This transfer of customs may have been done by the Royal Cavalcade Battalion, who were the palace guards of Byzantium. Among others they played a ritual role in official imperial ceremonies - including that of Christmas. They were divided into three companies - the Small, the Medium and the Great Company. The Small Company consisted of those who were of another religion (eg. Pagans, Muslims, etc.), the Medium Company consisted of the heterodox and foreign Christians (eg. Scandinavians, Germans, Russians, British, etc.), and the Great Company consisted of Orthodox Christian Romans. Perhaps it was the foreigners among them who brought these Roman customs of Byzantium to their respective countries.

Other Customs

Though the ancient Greek custom of Eirosioni and the Roman/Byzantine custom of the pole of rosemary may have transferred to places in Europe that later became associated with what we know as Christmas trees, wreaths, caroling and gift-giving, there are other customs that may have their origins in Byzantium as well.

For example, the Romans of Byzantium on the day of Christmas would make a small cave and place in there an image of Jesus, which was an early form of a manger scene.2 Also, the Roman children in the 12th century are said to have gone door to door caroling for the New Year in January, as well as on Christmas and on Epiphany day.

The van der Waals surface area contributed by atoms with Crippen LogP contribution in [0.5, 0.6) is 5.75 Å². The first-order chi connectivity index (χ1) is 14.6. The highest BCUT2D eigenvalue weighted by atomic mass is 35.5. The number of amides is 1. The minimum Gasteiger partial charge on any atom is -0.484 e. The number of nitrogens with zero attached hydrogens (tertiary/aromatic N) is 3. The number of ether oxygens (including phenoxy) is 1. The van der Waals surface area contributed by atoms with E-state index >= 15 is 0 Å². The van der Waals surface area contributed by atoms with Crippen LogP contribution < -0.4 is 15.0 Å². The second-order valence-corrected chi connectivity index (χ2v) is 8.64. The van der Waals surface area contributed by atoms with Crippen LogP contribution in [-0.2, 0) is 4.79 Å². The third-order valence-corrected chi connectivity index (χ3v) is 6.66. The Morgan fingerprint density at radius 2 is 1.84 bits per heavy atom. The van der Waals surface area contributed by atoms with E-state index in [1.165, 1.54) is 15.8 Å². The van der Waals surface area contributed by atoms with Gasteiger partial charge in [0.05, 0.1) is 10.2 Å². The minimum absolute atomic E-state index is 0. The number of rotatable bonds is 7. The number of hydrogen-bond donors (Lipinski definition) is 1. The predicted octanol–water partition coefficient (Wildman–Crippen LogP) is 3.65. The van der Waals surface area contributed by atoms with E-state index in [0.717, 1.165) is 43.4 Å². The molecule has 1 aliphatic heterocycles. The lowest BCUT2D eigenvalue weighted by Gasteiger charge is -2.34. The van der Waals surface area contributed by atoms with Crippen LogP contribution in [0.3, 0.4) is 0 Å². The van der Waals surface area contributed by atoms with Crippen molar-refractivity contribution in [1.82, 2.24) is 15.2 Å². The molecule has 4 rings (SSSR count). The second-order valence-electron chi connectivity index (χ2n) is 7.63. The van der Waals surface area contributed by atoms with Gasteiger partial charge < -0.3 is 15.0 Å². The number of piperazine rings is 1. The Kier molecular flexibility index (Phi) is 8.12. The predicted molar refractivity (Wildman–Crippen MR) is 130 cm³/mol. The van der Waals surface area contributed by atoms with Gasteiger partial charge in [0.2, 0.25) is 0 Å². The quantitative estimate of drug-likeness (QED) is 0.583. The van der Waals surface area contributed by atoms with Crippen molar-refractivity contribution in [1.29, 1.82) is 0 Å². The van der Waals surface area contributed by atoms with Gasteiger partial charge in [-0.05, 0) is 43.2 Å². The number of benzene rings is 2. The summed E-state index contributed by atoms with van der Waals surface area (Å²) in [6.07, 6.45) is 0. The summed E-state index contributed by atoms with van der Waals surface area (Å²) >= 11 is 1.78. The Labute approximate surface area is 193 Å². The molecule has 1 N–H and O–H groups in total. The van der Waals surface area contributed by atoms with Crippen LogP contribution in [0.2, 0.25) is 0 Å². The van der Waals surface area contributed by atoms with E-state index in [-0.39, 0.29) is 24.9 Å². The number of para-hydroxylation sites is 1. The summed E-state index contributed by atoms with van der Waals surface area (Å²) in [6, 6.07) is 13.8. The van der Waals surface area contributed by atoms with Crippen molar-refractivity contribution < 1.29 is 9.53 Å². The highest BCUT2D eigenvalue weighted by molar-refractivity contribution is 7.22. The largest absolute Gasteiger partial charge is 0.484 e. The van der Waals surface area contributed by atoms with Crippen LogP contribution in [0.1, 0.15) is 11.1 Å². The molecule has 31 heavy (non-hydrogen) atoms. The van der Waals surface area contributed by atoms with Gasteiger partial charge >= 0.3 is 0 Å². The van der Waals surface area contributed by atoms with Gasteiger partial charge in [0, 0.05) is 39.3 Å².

There may be indications as well that the tradition of Santa Claus, associated with Saint Nicholas in the West, may have actually originally been Saint Basil the Great (Agios Vasilis), whom Greeks today still celebrate on January 1st and for children is associated with going from house to house distributing gifts. This is why among Greeks today the exchange of gifts is usually reserved for January 1st.

Nowadays, Greek children sing the Carols (Kalanda)3 during the morning of the eve of Christmas, New Years and Epiphany, by visiting the houses as early as 5:00 o’clock in the morning. Whereas in the past the children were holding a small effigy of a ship when they were caroling, now they usually are holding a small steel triangle, which they are beating rhythmically so those singing carols will keep the pace. During the ancient Greek feast of “Anthestiria”, the arrival of the god Dionysius was portrayed by an effigy of a small ship, and so it possibly could have come to signify the arrival of Jesus. In the not so distant past, during the times of great poverty, since money was scarce, the most common gift to the children were "Kolintra", that is small loaves of wheat or barley.

In modern Greece the custom of the western Christmas tree was introduced by the Bavarians who decorated the palace of King Otto in 1833. After the Second World War the tree with colorful balls became fashionable in all Greek homes.

1. Phaedon Koukoules, assistant professor University of Athens, Byzantine Life and Civilization (Βυζαντινών Βίος και Πολιτισμός), p. 152.

2. Ibid. p. 151.

3. Carol: Derived from the Latin choraules, which is derived from the Greek choraules, “a flute player who accompanied the choral dance.”